The SQL BETWEEN operator is used to specify a range to test.
- You may use BETWEEN operator with SELECT statement for retrieving data for the given range.
- The BETWEEN operator can also be used in the DELETE, UPDATE and INSERT statements for specifying the range.
- You may specify the range of numbers, two dates, and text as using the BETWEEN SQL.
- The range values are inclusive, for example:
BETWEEN 10 AND 20
This is equivalent to
>=10 AND <=20
See the examples below for learning how to use the BETWEEN operator for numeric, date and text columns.
The example of BETWEEN two dates
In the first example of using BETWEEN operator, I am using employees table that stores joining date of employees along with other basic data.
By using the BETWEEN operator, I have provided two dates for returning the data for employees:
SELECT * FROM sto_employees WHERE join_date BETWEEN '01-01-2016' AND '12-12-2016';
The first query fetched the complete data in the table while the second one retrieved by using the BETWEEN operator with two dates range.
You may also notice, the specified dates are inclusive.
Using NOT with BETWEEN operator
The NOT BETWEEN condition returns the result that is outside of the given range (inclusive of specified values).
Let us use the NOT BETWEEN in our above example table and see what it returns:
SELECT * FROM sto_employees WHERE join_date NOT BETWEEN '01-01-2016' AND '12-12-2016';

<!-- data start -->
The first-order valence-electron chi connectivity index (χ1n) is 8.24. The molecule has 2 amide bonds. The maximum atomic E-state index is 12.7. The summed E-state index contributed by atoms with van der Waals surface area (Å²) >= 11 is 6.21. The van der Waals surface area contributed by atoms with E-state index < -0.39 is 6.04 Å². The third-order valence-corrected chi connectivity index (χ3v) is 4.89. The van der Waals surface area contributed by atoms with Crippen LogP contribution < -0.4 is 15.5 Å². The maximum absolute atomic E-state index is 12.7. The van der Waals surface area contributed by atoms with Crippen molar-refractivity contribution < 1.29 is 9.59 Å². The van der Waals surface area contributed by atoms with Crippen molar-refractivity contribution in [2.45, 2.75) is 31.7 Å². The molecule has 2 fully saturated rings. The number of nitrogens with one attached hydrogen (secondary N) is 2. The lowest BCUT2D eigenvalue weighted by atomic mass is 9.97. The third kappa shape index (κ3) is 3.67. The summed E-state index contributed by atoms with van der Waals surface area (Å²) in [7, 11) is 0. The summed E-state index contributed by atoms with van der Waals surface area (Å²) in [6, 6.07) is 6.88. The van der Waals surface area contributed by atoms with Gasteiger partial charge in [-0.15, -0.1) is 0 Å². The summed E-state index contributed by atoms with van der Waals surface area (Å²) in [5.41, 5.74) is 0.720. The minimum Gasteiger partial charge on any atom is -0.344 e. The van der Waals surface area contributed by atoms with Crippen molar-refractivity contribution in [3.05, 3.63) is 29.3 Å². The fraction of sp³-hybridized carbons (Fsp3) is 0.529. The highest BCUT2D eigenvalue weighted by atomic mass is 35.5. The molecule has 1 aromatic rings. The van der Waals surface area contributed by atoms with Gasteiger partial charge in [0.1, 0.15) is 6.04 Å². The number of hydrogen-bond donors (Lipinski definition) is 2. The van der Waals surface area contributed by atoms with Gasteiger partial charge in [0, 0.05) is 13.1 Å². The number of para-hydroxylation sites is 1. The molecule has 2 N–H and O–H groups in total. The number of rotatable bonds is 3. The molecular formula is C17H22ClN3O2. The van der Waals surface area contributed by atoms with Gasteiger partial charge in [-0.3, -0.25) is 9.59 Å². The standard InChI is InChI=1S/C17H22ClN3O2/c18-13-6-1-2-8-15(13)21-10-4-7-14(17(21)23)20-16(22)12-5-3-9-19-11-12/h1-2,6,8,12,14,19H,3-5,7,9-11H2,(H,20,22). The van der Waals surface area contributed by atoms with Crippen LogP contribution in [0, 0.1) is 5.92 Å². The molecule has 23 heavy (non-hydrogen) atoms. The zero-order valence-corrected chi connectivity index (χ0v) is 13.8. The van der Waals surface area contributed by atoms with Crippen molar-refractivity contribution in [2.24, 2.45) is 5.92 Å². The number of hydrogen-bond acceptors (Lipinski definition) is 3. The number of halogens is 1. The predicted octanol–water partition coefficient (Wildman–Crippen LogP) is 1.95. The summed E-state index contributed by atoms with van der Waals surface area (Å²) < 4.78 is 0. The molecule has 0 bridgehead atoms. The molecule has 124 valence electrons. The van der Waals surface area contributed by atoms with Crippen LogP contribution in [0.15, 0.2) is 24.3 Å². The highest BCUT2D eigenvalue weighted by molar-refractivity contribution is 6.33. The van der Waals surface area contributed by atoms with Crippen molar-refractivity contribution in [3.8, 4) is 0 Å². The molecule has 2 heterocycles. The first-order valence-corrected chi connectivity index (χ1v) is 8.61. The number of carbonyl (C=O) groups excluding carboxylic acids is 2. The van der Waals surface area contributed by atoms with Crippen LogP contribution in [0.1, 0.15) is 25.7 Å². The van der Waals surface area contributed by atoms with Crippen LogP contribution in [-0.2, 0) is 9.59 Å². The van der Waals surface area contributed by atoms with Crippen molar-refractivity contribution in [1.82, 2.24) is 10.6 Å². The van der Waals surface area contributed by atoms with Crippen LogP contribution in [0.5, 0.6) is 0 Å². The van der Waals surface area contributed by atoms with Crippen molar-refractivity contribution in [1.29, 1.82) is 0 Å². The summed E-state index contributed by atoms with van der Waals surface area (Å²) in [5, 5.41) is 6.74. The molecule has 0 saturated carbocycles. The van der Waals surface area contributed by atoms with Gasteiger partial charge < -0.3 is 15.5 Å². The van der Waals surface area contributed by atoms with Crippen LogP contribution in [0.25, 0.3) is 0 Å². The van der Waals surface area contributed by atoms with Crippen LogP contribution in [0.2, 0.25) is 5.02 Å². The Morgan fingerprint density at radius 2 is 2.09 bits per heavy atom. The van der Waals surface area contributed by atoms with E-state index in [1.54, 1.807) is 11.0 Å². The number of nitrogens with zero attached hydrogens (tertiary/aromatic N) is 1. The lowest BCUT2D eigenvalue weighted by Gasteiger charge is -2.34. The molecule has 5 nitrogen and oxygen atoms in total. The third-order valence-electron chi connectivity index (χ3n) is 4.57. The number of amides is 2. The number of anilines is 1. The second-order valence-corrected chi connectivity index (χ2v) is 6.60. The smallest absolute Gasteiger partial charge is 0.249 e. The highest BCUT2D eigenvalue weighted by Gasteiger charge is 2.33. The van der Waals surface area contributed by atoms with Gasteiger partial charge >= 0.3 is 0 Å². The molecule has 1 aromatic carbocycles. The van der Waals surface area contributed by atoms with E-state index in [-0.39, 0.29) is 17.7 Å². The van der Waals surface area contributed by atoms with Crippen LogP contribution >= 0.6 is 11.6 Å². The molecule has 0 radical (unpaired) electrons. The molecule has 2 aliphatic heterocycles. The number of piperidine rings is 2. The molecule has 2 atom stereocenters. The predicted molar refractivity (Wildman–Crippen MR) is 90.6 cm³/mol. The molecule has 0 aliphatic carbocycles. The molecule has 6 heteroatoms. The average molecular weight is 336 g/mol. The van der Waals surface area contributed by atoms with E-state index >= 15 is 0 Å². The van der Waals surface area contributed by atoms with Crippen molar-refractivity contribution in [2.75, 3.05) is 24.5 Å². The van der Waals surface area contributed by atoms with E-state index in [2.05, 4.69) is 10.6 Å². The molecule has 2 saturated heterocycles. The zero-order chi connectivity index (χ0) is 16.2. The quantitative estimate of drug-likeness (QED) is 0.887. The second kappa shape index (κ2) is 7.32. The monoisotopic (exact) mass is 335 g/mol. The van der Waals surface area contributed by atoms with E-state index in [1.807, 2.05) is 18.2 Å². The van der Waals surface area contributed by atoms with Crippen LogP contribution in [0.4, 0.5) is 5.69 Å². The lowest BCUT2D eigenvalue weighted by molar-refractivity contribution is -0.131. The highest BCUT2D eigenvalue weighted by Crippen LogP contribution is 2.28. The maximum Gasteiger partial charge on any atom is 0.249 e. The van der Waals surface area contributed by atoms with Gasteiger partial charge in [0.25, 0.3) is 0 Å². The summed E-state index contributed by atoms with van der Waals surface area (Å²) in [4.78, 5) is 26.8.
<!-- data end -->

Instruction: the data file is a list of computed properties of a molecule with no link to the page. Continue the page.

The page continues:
If you look at the first example graphics with complete table data, you can see this query returned those records that did not return in above BETWEEN query. Moreover, the join_date with the NULL value is not returned in both cases.
Note: You may test these BETWEEN examples with dates on MySQL and MS SQL Server.
The example of using numeric values in BETWEEN operator
The following query shows using a range of two numbers in the BETWEEN clause. The query returns the records of employees from 3 to 7 IDs of employees.
The Query with numbers:
SELECT * FROM sto_employees WHERE id BETWEEN 2 AND 5;
You can see, ID 2 and 5 also included in the fetched results.
Using multiple BETWEEN with OR operator
You may also use multiple BETWEEN clauses in case multiple ranges are required to retrieve from the table. The following example used two BETWEEN clauses with OR clause for employee ID:
SELECT * FROM sto_employees WHERE id BETWEEN 1 AND 3 OR id BETWEEN 5 AND 7;
Similarly, you may specify different columns in multiple BETWEEN clauses.
Using text values in BETWEEN operator
Now, let us fetch the records of employees based on employee names in the BETWEEN operator. See the query and output in the example below:
SELECT * FROM sto_employees WHERE emp_name BETWEEN 'Jimmy' AND 'Mike';
Using the DISTINCT clause with BETWEEN operator
This example shows using the DISTINCT clause with BETWEEN operator:
SELECT DISTINCT emp_name FROM sto_emp_salary_paid WHERE emp_id BETWEEN 2 AND 5;
The example of BETWEEN with GROUP BY and HAVING clause
The following query returns the SUM of paid salary from the sto_emp_salary_paid table and displays only those records which SUM is between the range of 5000 to 12000. See how this combination is used:
SELECT emp_name, SUM(emp_sal_paid) As "Paid" FROM store_db.dbo.sto_emp_salary_paid GROUP BY emp_name HAVING SUM(emp_sal_paid) BETWEEN 5000 AND 12000;
The complete table data and query result: